After the war, competition from Curtiss-Wright stimulated Link to develop their own electronic simulators. Also at this time the value of the Link Trainer motion system was being called into question. The movements of the Link Trainer did not correctly simulate the forces experienced in flight, and in fact a ground-fixed trainer would more accurately locate the force vector in coordianted turning or level flight. Also, the axis of roll rotation was too far below the pilot to allow correct simulation of accelerations due to roll. It was argued that the modern pilot should not fly "by the seat of his pants", but by instruments. Ed Link disagreed and held the view that trainer motion was needed even if incorrect, since motion was present in flying. However, customer pressure caused Link to follow the trend to fixed base simulators. The company therefore developed their own electronic analogue computer which was used in their C-ll jet trainer. A contract was awarded by the U.S. Air Force in 1949, and eventually over a thousand of these types were sold.


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Meanwhile, Curtiss-Wright had contracted to develop a full simulator for the Boeing 377 Stratocruisers of Pan American Airways. The simulator was installed in 1948 and was the first full aircraft simulator to be owned by an airline. No motion or visual system were installed, but in all other respects the simulator duplicated the appearance and behaviour of the Stratocruiser cockpit. The trainer was found especially useful for the practice of procedures involving the whole crew; emergency conditions could be readily introduced by the instructor on his fault insertion panel. Complete routes could be flown, as in real life, using the same navigational aids. This facility was used by other airlines, and in the words of a BOAC Captain, "From start to finish we had treated the whole exercise as if it were the real thing, and the cockpit was so complete in every detail that we soon forgot that we were not in an aeroplane'' However, there were some reservations expressed about the lack of motion in a fixed-base simulation, which caused it to feel unnatural and could even cause control problems.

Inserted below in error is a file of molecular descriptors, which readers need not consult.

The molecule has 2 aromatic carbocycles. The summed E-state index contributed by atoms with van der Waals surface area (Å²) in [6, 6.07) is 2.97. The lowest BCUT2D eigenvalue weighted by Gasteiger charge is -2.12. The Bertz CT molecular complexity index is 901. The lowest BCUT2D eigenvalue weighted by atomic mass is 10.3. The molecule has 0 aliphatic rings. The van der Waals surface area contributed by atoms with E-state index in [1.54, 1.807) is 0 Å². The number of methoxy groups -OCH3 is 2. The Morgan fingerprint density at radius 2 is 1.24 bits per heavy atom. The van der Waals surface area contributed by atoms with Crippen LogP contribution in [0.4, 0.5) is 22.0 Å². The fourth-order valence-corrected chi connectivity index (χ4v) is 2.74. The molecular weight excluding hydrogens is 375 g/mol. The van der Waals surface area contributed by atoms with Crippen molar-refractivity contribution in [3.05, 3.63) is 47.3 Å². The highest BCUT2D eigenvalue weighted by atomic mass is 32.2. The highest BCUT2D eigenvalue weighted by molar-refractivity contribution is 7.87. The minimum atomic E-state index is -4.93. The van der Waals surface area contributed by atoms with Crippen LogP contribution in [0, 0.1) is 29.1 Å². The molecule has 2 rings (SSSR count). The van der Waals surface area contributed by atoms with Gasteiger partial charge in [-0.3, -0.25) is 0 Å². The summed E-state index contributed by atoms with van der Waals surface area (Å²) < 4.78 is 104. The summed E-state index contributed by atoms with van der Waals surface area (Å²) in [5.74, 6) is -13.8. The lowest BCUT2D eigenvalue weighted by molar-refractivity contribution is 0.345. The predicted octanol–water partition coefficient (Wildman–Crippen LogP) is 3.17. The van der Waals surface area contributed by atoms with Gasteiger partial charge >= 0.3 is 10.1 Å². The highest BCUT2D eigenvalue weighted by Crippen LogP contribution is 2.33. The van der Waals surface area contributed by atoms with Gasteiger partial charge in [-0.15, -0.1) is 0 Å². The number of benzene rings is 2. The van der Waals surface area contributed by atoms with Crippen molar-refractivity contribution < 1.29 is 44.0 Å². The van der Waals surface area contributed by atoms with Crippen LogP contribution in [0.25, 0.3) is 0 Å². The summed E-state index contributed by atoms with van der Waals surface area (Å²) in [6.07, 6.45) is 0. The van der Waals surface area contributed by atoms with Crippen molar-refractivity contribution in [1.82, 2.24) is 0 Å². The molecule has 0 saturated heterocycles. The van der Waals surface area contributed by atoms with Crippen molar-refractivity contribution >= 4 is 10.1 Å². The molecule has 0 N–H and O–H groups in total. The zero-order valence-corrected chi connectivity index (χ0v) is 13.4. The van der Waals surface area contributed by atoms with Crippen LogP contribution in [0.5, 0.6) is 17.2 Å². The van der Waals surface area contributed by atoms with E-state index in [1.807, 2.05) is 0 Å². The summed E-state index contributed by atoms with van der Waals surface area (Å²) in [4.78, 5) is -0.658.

In 1947 B0AC decided to buy Boeing 377 Stratocruisers, and knowing of Redifon's work on synthetic crew trainers, asked Mr Adorian if a simulator could be built for this aircraft; the simulator was to be the same as that which Curtiss-Wright were building for Pan American. In order to comply with the BOAC requirement Redifon had to enter into an agreement with Curtiss-Wright and Dr. Dehmel and obtain clearance from the U.S. State Department. Work commenced on the construction of the simulator at Redifons Wandsworth works in January 1950. The computation was analogue, using 60Hz (U.S. mains frequency) signals and servo motors, contoured potentiometers and 400Hz synchros and magnesyns for aircraft instrument drives. The control loading unit used variable levers, servo controlled as a correctly computed function of air speed, with springs to produce the necessary forces. The unit took the form of a separate frame running the whole length of the fuselage and, as today, carried the flying controls, throttle pedestal and pilot's panels and seats. The simulator was finally accepted in October 1951 with the price to BOAC being 120,000.


Prior to the final acceptance of the Stratocruiser, BOAC gave another simulator order to Redifon, this time for a Comet I. This was to become the first jet transport simulator in the world, and was designed by A.E. Cutler. Whereas the first simulator's servos had been manufactured by Curtiss, the Comet servos and potentiometers were built by Redifon. This second simulator followed similar principles to that of the first, except that a carrier frequency of 50Hz was employed and no computed control loading was necessary as the aircraft used a fixed spring-loaded control system.


The first Curtiss-Wright, Redifon and Link simulators used the a.c. carrier method of analogue computer. Air Trainers Limited however, decided to use the d.c. method - a more demanding technology, but one capable of superior precision in simulation. Their first simulator using this technology was built for the RAF's Meteor aircraft. The d.c. method was later adopted by Link in the United States. Redifon, however, developed a system using a carrier frequency of 400Hz which was very successful. Also, at this time, mechanical analogue computers were constructed for use in the simpler "type trainers" by Air Trainers Limited.



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